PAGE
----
RICKI HELFER, CHAIRMAN
FEDERAL DEPOSIT INSURANCE CORPORATION
SUBCOMMITTEE ON CAPITAL MARKETS, SECURITIES,
AND GOVERNMENT SPONSORED ENTERPRISES
COMMITTEE ON BANKING AND FINANCIAL SERVICES
U.S. HOUSE OF REPRESENTATIVES
JUNE 26, 1996
Chairman Baker and members of the Subcommittee, thank
you for the opportunity to discuss the Federal Deposit Insurance
Corporation's (FDIC) "Survey of Nondeposit Investment Sales at
FDIC-Insured Institutions" (Survey). The Survey is the first
statistically reliable study of the practices of banks and thrift
institutions selling mutual funds, annuities, and other nondeposit
investment products. It provides a comprehensive overview of the
banking industry's compliance with the 1994 Interagency
Statement on Retail Sales of Nondeposit Investment Products,
which I will refer to as the Interagency Statement.
Since the early 1980s, mutual funds have been the fastest
growing segment of the financial services industry. As the federal
deposit insurer, the FDIC has a special interest in making sure that
customers do not confuse FDIC-insured deposits with nondeposit
investment products. There is some evidence that confusion about
deposit insurance coverage exists in the minds of customers
regardless of whether mutual funds are sold by banks and thrift
institutions or by securities firms. The FDIC study, however, was
limited to banks and thrifts.
My written testimony discusses why the FDIC conducted
the Survey, what it found and what steps the FDIC is taking, in
cooperation with other regulators, to address the concerns that it
raised. I submit that written testimony for the record and I will
summarize it here.
The Survey was conducted to measure the extent to which
banks and thrifts selling investment products were informing
customers of basic information.
As bank sales of nondeposit investment products increased
in the early 1990s, so did reports of confusion among bank
customers about whether federal deposit insurance
covers the products and who ultimately is responsible if there is a
loss in the investment. To lessen this confusion, the FDIC and the
other federal bank regulators issued the Interagency Statement.
It provides that three essential disclosures must be made:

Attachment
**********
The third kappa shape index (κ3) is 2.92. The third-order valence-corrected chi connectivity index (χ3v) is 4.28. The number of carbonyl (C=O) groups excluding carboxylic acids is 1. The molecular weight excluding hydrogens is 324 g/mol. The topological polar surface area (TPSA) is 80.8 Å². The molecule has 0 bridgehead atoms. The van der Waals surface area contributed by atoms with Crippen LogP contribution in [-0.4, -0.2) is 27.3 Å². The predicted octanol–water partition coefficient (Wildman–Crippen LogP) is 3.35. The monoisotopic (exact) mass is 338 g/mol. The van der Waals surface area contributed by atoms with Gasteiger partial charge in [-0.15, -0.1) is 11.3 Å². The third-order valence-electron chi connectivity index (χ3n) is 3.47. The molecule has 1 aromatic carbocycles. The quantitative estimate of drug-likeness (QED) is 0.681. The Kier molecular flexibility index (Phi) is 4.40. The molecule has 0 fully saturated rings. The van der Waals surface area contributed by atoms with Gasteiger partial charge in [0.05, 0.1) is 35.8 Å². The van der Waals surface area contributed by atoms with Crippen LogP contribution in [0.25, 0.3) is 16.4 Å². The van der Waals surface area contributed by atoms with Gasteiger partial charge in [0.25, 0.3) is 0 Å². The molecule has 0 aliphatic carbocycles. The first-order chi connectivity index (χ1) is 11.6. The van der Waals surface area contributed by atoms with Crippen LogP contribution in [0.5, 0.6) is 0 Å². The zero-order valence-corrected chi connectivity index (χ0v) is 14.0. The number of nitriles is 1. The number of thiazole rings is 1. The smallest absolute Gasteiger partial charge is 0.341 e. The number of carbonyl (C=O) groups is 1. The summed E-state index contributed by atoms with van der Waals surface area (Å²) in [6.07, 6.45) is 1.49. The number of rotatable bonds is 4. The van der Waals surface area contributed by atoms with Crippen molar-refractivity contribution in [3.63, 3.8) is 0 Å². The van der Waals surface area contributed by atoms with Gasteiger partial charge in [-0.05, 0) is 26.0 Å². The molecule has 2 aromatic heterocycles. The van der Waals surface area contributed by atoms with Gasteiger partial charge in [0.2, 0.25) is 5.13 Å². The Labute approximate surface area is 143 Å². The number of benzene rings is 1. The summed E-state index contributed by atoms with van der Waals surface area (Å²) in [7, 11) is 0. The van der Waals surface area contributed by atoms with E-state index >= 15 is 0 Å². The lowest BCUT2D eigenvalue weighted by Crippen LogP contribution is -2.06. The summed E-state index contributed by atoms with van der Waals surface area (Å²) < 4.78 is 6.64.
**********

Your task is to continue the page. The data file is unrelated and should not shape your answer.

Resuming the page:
(1) that a nondeposit investment product is not insured by the
FDIC; (2) that the product is not a deposit or other obligation of
the bank or thrift or otherwise guaranteed by the bank or thrift; and
(3) that the product is subject to investment risk, including possible
loss of principal.
The Survey showed that -- while most banks were making
most disclosures most of the time -- there is need for improvement.
The Survey consisted of in-person and telephone
"customer" inquiries by trained interviewers. Twenty-eight
percent of the "customer" interviewers who inquired about
investment products in-person were not told that nondeposit
investment products lack FDIC insurance, and 55 percent of
interviewers who inquired by telephone did not receive that
Moreover, 30 percent of the in-person "customers" were
not informed that nondeposit investment products are not backed
by the bank or thrift and 60 percent of telephone "customers" were
not told this information.
Finally, 10 percent of the in-person "customers" at the bank
or thrift were not told about the risks associated with the
investments -- including loss of principal -- and 38 percent of the
telephone callers failed to receive this disclosure.
To address the areas of concern identified in the Survey,
the FDIC is taking immediate steps aimed at improving the
industry's disclosure and other sales practices.
First, the FDIC will provide training for bank and thrift
employees on what the Interagency Statement says and how to
follow the guidance it gives. I am convinced that banks and thrifts
recognize that it is important to make complete and timely
disclosures to customers when they sell uninsured products and
that they will take advantage of this training.
Second, the FDIC and other federal banking agencies are
reviewing the Interagency Statement for possible revisions to
clarify what constitutes a sales presentation, when it begins and at
what point disclosures are required.
Third, the FDIC is working with other regulators to require
that all bank employees selling nondeposit investment products
meet the securities industry's basic qualification, testing, reporting
and continuing education requirements.
Fourth, the FDIC is increasing its response to complaints
from bank and thrift customers about sales practices for these
products -- including referring complaints to appropriate
Fifth, the FDIC is revising its examination guidelines and
increasing examiner training in the areas covered by the
Sixth, the FDIC will continue to coordinate with the federal
and state banking and securities regulators, the Securities and
Exchange Commission and the National Association of Securities
Dealers to ensure that the rules and guidance governing sales of
nondeposit investment products at banks and thrifts are applied
In conclusion, Mr. Baker and members of the
Subcommittee, the steps that I have outlined will help ensure that
banks and thrifts provide their customers with sufficient, timely
information to make informed investment decisions. I look
forward to answering your questions.